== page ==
Your constant desire to shoehorn touch into everything shows me you've obviously never used it on larger screens. I have, and it doesn't add anything to the mix that KVM doesn't already have (besides adding smudges onto your screen, that is).

No. They can use a mouse and keyboard. They still exist. Shocking. I know.

My entire argument was about touch-on-desktop and how Metro is completely structured around it, which leads to detrimental effects on traditional desktop-class applications. Also, you've simply skipped over my points 3-5 which are just as valid without touch (that is where you see the primary touch-orientation of Metro spill over into traditional desktop land and affect it negatively).

In fact, if they'd like, they purchase gesture enabled mice and trackpads.

Not touch screens, have never argued against that. Get it through your thick skull.

I think the issue is overblown, much like the Vista DRM stuff was overblown. At the time OSNews ran like 10 articles on it a say. FSF claimed it'd cause global flooding, etc. Things tend to get exaggerated.

What has this got to do with my arguments? Or right, nothing.

AIOs are in and of themselves a niche form factor. TOUCH AIOs are even more niche.

I'm not speaking Swahili am I? I explained to you exactly why this very exact argument is bunk (where the CPU+motherboard are positioned is irrelevant), and you just ignored it and repeat the same thing over and over again like a broken record.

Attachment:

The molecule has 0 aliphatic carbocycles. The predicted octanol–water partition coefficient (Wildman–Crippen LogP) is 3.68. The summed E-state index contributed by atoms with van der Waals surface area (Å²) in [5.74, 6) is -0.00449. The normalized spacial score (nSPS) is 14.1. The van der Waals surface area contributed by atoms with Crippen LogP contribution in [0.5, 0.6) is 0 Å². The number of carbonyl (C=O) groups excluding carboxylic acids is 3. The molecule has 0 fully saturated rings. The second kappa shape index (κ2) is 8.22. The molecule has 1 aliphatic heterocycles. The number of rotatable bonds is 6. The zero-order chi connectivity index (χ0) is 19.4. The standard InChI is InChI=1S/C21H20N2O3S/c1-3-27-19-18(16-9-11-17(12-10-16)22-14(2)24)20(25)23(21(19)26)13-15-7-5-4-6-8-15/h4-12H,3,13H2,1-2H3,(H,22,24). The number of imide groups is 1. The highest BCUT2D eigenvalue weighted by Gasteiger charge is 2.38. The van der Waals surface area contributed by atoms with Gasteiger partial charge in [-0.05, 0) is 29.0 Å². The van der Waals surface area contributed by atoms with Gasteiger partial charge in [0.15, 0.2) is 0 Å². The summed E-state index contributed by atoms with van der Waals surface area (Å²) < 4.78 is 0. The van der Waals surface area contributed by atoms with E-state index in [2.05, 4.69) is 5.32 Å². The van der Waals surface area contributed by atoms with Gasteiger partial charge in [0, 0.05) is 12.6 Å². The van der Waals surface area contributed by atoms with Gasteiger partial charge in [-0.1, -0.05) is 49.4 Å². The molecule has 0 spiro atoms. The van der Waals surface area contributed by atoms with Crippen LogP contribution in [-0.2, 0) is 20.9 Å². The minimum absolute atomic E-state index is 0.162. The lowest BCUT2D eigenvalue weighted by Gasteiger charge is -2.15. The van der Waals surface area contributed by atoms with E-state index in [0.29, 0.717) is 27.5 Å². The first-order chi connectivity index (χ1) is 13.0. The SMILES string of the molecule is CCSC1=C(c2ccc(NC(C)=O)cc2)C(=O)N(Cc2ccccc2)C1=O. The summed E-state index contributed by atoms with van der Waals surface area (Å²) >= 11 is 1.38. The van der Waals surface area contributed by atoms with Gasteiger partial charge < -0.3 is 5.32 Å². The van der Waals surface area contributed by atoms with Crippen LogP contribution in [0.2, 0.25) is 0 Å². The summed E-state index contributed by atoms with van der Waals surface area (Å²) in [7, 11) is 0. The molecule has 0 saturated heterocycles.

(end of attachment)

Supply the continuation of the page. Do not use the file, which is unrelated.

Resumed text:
However, its all besides the point.

Congrats, finally you caught up to reality.

As I stated above, the way you were using the machine was intentional handicapping by your own admission.

How about addressing my points 3-5 then? Oh right, you can't, because those still apply even without touch.

Look, the fact of the matter is, Metro was designed with touch in mind - that was the entire guiding principle behind it. For instance: why is everything fullscreen? Because touch doesn't work on windowed GUIs. Why are controls spaced so far apart? Because fingers are darn imprecise. Why are there hot corners instead of panels of controls ala Ribbon? Because on small touch screens we need to save space. The entire desktop experience is being overridden to make way for a paradigm that was thrust over from a different form factor.

In related news, my 200inch monitor with Windows 8 sucks because I had to climb a ladder to swipe down from the top.

In related news, you can't make sensible arguments and so you come up with BS.

Well genius, Dells XPS One lineup is also a Windows 7 line up. I'm sorry I didn't assume you went to a damn Consumer Electronics Show. Because that's so common.

Well genius, that's because the XPS One 27 with Windows 8 is exactly the same hardware as the XPS One 27 with Windows 7. If you were unsure, you could have Googled it.

Just tried both those apps on my Windows tablet,

Seeing as these aren't released on the market yet, way to show everybody that you clearly have no conflict of interest...

a bottom swipe brings down the top app bar too.
I really don't know what was going on with your experience, but that's not how the AppBar works or ever worked in the SDK.

Then go talk to Dell, they're messing up your product.

Reply Parent Score: 1